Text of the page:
The pilot program is putting that hypothesis under the microscope by testing the effectiveness of providing comprehensive primary care to costly, high-risk seniors who have limited mobility and have been diagnosed with at least two chronic illnesses. The program's 17 participants include several major hospitals, such as:

Boston Medical Center;
Cleveland Clinic Home Care Services;
North Shore Long Island Jewish Health Care System; and
Visiting Physicians Association in Florida, Michigan, Texas and Wisconsin.

Keith Lind, a senior strategic policy adviser at AARP's Public Policy Institute, noted that qualifying providers already have established house call delivery programs. The demonstration project requires them to perform home visits and report on quality metrics and patient satisfaction, and they receive no federal grants upfront. Those who meet certain quality standards and savings receive a share of government savings.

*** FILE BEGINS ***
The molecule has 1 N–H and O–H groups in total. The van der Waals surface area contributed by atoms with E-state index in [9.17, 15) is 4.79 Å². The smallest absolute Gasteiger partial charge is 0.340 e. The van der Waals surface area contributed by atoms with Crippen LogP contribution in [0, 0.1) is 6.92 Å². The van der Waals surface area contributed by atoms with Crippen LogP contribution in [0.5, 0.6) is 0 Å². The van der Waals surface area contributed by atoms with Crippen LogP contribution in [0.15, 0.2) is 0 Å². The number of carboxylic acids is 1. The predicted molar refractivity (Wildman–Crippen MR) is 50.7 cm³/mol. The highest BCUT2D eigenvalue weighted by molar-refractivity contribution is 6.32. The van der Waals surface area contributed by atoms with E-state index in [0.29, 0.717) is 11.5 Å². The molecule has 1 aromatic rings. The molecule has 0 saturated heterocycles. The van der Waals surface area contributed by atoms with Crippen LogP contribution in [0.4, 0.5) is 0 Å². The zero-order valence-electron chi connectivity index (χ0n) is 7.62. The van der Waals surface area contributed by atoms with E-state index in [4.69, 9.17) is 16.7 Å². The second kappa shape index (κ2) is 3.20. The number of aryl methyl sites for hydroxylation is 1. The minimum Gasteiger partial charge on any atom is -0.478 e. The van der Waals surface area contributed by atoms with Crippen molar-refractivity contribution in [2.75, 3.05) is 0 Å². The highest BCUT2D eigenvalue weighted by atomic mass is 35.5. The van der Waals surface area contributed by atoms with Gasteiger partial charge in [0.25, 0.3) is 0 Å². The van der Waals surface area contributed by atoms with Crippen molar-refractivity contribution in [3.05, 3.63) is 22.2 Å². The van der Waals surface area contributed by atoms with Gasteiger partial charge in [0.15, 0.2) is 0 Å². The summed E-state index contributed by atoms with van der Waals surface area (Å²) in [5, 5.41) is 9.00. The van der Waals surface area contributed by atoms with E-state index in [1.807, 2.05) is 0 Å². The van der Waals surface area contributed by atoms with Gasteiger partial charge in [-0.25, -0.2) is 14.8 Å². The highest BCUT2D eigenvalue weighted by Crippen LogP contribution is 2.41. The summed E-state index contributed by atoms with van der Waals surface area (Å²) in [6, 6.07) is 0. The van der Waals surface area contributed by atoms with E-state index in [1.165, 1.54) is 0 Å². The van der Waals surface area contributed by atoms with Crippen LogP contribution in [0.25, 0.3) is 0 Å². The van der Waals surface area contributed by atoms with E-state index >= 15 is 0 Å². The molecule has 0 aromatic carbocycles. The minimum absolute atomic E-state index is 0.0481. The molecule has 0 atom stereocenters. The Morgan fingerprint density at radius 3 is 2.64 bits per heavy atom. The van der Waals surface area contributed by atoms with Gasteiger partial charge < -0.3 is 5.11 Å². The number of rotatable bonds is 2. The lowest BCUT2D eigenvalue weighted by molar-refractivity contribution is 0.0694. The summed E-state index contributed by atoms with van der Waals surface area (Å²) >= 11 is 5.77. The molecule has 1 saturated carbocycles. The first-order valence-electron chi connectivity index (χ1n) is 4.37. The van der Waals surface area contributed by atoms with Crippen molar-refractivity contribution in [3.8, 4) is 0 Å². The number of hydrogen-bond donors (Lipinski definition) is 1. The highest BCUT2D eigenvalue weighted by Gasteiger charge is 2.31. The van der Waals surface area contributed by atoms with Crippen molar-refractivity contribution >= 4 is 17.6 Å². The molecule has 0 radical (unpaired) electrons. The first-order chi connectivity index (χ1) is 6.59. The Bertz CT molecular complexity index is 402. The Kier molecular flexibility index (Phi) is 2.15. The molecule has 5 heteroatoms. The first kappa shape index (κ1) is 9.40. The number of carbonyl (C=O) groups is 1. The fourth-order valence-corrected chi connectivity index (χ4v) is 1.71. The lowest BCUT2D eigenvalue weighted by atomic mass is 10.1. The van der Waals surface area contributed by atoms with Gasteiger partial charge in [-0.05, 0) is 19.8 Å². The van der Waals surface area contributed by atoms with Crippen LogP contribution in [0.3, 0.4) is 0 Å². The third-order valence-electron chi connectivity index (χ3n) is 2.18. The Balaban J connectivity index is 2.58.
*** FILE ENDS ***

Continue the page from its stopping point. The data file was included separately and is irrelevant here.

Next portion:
Under the program, practices must meet minimum savings requirements, which are calculated based on practice size, to be eligible to share in the savings. The first 5% of savings are allocated to Medicare and the remainder are shared with CMS based on quality performance. The percentage of savings the provider would receive as an incentive payment is determined by the number of quality measures it achieves.

The Independence at Home demonstration project by design is all risk to the practices and zero risk to Medicare and taxpayers, which is great for country, Swartz said. He noted that the 5% savings requirement for CMS "is unique among the ACA Innovation Center programs."

Preliminary Results Are In

After three years, CMS released the first round of data from the demonstration program, revealing total savings of more than $25 million in the first performance year, with CMS receiving $13.3 million and practices receiving $11.7 million.

CMS said the project saved an average of $3,070 per beneficiary. Of the 17 programs, 12 generated savings and nine met first-year spending targets, which made them eligible to receive bonus payments. The payments ranged from about $275,000 to about $2.9 million.